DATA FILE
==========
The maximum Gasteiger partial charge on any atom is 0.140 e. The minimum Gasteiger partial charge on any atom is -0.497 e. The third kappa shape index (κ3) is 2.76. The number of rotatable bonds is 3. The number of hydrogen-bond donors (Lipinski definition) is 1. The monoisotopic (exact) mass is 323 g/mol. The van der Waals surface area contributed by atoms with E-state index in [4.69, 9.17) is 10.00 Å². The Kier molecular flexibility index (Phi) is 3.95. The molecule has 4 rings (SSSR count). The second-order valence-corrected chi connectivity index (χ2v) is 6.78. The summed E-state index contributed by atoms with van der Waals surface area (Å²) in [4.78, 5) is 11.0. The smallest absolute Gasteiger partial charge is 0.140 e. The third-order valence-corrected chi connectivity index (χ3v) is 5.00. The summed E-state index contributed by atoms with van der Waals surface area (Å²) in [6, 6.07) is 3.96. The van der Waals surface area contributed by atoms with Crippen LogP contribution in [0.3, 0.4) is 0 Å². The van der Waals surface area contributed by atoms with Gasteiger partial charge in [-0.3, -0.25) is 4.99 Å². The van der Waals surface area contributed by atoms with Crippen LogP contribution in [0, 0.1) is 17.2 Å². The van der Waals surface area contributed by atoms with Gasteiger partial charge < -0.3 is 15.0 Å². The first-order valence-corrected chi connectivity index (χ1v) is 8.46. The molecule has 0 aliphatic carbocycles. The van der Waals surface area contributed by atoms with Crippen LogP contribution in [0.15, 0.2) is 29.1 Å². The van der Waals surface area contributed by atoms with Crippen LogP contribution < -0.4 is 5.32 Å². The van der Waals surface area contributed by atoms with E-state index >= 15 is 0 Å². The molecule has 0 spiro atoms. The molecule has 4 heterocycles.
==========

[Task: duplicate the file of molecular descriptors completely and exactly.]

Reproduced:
The maximum Gasteiger partial charge on any atom is 0.140 e. The minimum Gasteiger partial charge on any atom is -0.497 e. The third kappa shape index (κ3) is 2.76. The number of rotatable bonds is 3. The number of hydrogen-bond donors (Lipinski definition) is 1. The monoisotopic (exact) mass is 323 g/mol. The van der Waals surface area contributed by atoms with E-state index in [4.69, 9.17) is 10.00 Å². The Kier molecular flexibility index (Phi) is 3.95. The molecule has 4 rings (SSSR count). The second-order valence-corrected chi connectivity index (χ2v) is 6.78. The summed E-state index contributed by atoms with van der Waals surface area (Å²) in [4.78, 5) is 11.0. The smallest absolute Gasteiger partial charge is 0.140 e. The third-order valence-corrected chi connectivity index (χ3v) is 5.00. The summed E-state index contributed by atoms with van der Waals surface area (Å²) in [6, 6.07) is 3.96. The van der Waals surface area contributed by atoms with Crippen LogP contribution in [0.3, 0.4) is 0 Å². The van der Waals surface area contributed by atoms with Gasteiger partial charge in [-0.3, -0.25) is 4.99 Å². The van der Waals surface area contributed by atoms with Crippen LogP contribution in [0, 0.1) is 17.2 Å². The van der Waals surface area contributed by atoms with Gasteiger partial charge < -0.3 is 15.0 Å². The first-order valence-corrected chi connectivity index (χ1v) is 8.46. The molecule has 0 aliphatic carbocycles. The van der Waals surface area contributed by atoms with Crippen LogP contribution in [0.15, 0.2) is 29.1 Å². The van der Waals surface area contributed by atoms with Crippen LogP contribution < -0.4 is 5.32 Å². The van der Waals surface area contributed by atoms with E-state index >= 15 is 0 Å². The molecule has 0 spiro atoms. The molecule has 4 heterocycles.